There were 2 half days at school this week and Edda’s aftercare, which used to provide camp until 4 pm on those days, has decided not to have aftercare on half days, so Jeremy picked her up on one day and I picked her up the other day. Edda and I hung around together Tuesday afternoon. I mainly quilted, she mainly napped.
Vince went to school today as emo/goth person to advertise for the play this weekend – Addams Family the Musical, remember? Two more shows, Friday and Sat night. Get your tickets now! He is holding the third $100 calculator that I’ve purchased for him. He lost the other two. I made him repeat after me: if I lose this calculator, I will have to replace it myself with my own money. And then Vince said – or I’ll ask Gong Gong for it for Christmas. omg. Vince was trying to tell me how awesome this calculator was, but I’m ok boomering him and saying when I was in high school, we used slide rules and abacuses. You don’t need no fancy calculator to learn calculus. But it does derivatives!, he insisted. Whatever. lol. And then Jeremy looked up our fondest calculators on the internet and we reminisced over them.
Edda, who has been eating infuriatingly slowly for the past few weeks, seems to have reverted back to her old self eating wise.
I made my fancy cake tonight. It doesn’t look fancy, but it is fancy because I had to grind almonds and use whole cloves and everything.
I’m doing a good job releasing my anxieties about Vince’s college stuff. I do every once in a while, for a few moments, start to get wound up like – what if he gets in nowhere? what if he gets in one place and doesn’t want to go to that place? what happens if he gets in one place and I don’t want him to go to that place? what are we doing paying a gajillion dollars for a non-ivy-league school? what crazy person would do that? he’s not ready to go because he is constantly losing $100 calculators! And then I walk back from the ledge and reframe the whole thing and then try to immediately forget about it. Another application went in today (U. Wash Seattle) with almost no fuss. Rutgers is almost ready to go. And my Senior House email list continues reminding me that what I think I want really isn’t what I want. This is from a contemporary of mine who was the same year as I was at MIT. I was not her pal, but I admired her from afar when I lived at Senior House for many reasons and then I admired her even more when she came back and became a prof at MIT and then I was heartbroken for her when I heard she didn’t get tenure. She wrote on the email distribution:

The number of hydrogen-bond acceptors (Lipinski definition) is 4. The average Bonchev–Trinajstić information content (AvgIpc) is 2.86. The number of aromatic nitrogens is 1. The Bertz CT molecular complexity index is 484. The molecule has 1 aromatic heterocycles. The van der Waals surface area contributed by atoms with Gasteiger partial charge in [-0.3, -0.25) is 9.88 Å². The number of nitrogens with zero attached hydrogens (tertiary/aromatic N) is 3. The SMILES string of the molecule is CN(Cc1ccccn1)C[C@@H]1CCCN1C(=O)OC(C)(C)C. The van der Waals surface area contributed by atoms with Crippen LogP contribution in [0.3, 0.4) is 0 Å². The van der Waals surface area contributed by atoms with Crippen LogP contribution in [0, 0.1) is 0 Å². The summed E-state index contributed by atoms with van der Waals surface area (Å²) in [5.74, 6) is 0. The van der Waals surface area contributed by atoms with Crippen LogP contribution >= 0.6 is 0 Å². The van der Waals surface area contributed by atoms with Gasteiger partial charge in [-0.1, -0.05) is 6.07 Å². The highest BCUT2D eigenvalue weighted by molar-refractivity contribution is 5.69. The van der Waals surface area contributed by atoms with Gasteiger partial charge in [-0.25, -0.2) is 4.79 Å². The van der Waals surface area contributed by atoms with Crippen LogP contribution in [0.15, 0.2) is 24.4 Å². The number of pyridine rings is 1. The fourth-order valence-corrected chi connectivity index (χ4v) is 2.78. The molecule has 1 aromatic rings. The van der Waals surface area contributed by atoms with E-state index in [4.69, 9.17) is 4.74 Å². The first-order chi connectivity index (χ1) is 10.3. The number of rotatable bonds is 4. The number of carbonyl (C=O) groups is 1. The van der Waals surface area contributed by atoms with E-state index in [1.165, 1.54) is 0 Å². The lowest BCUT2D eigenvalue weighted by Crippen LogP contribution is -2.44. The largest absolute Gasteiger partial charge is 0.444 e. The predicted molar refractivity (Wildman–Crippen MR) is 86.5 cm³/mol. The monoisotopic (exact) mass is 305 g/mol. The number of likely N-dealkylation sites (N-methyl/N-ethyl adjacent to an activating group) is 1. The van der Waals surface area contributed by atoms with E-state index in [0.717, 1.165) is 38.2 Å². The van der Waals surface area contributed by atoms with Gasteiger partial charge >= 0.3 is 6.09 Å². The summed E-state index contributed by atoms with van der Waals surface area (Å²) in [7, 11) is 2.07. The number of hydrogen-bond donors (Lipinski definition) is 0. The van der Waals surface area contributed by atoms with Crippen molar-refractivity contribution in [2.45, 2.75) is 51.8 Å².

Watching the closing of SH was terrible, but unfortunately not very surprising. As faculty I got to see the other side of how students are viewed, and it was incredibly frustrating and disappointing. At grades meetings students were often written off as "not being able to cut it" and zero consideration was given to students who had major life issues going on, or were suffering from depression, or just struggling with being at MIT because they were the first in their family to go to college. Other faculty told me not to have UROPs because they were "charity cases" and not to waste my time being nice to undergrads. Faculty who do make the effort to be good educators are written off as second class citizens. There are so many MIT students who need help, but they are overwhelmingly expected to not show any weakness and just suck it up. I struggled with this because it goes against the mission of the institution, which is to educate students. As for harassment at Senior Haus, I did not witness very much, but as a faculty I saw that it was rampant--not just sexual harassment but bullying, manipulation, exploitation...it is deeply ingrained in the culture of MIT and it was exhausting just trying to survive. So, I am all the more grateful for having been part of the unique environment at SH, which, sadly, the administration really does not understand. I have a list of about 15 reasons as to why I don't donate to MIT, but closing SH tops the list (even above not getting tenure). Still can't believe that the administration would choose to alienate decades of alumni instead of trying to actually solve a problem.